Vans had been around since the 1970s. Thanks to the rubber soles that made them extra grippy, they were popular among skateboarders, and were therefore a regular component of that culture. The public at large had little to no knowledge of them. Until Spicoli, that is. As detailed in the Hollywood ReporterFast Times sent Vans into the mainstream, kicking off a trend among young people. Even kids who had never set foot on a skateboard scrambled to obtain a pair. 

  • Flashdance is about as quintessential an '80s movie as you'll find. It's got a high concept, slick editing, and a soundtrack full of pop songs. In other words, it's a 95-minute music video. Jennifer Beals plays Alex, a Pittsburgh welder with an ambition to dance ballet. The story follows her progression as she works toward this lofty goal.

    During those rare occasions when Alex is lounging around, she is seen wearing a gray sweatshirt that hangs off one shoulder. Beals herself is responsible for the look. Per Time magazine, the actress said, "When I was in high school, I had a favorite sweatshirt that had remained in the dryer for too long, so the hole for my head was too small, I couldn't get my head through. So I cut around the hole. I wore it to one of the auditions, and they liked it.” 

    When Flashdance became a box-office hit, fans went into overdrive copying the look. Gyms and aerobics classes were filled with women sporting the off-the-shoulder look, and non-athletic clothing designers embraced the aesthetic, too. For years, bare shoulders were a hot trend, all thanks to Beals's shrunken sweatshirt.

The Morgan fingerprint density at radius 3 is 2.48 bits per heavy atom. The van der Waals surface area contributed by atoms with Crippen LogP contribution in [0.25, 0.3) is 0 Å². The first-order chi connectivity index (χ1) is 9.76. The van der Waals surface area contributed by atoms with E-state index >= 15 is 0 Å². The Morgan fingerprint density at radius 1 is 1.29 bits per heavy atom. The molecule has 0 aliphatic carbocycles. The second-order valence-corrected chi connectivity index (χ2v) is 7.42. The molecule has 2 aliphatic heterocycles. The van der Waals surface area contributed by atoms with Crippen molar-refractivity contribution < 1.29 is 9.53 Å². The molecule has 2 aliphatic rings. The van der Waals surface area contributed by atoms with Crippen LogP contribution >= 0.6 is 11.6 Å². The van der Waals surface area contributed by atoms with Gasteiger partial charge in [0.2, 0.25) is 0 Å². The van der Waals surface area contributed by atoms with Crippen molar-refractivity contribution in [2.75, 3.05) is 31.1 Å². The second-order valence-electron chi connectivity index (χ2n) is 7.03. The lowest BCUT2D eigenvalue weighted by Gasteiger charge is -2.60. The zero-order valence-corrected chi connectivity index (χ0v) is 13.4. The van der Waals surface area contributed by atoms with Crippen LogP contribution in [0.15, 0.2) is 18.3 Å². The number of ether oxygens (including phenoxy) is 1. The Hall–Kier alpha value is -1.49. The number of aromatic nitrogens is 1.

• 'Miami Vice' Encouraged Men To Try Pastels
    Photo: NBC

    Miami Vice was always intended to be a different kind of cop drama. The hit show came out during the heyday of MTV, a cable channel that revolutionized both television and film by making music videos a dominant art form. Whereas cop shows had traditionally been on the grungy side, Miami Vice was sleek and colorful. Pop songs were prominent in every episode. And as for the clothes? Instead of the typical business suits or, for undercover officers, blue jeans, heroes Crockett and Tubbs wore white suits and pastel shirts and ties. 

    Stars Don Johnson and Philip Michael Thomas looked so good in those pastels that they inspired male viewers to also give the lighter colors a try. As Details editor Dan Peres put it, Miami Vice helped kick off "the cultural moment that allowed men to embrace their vanity a little more openly." Colors that had once been the domain of golfers and caddies were now embraced by all kinds of men seeking to radiate Miami Vice cool.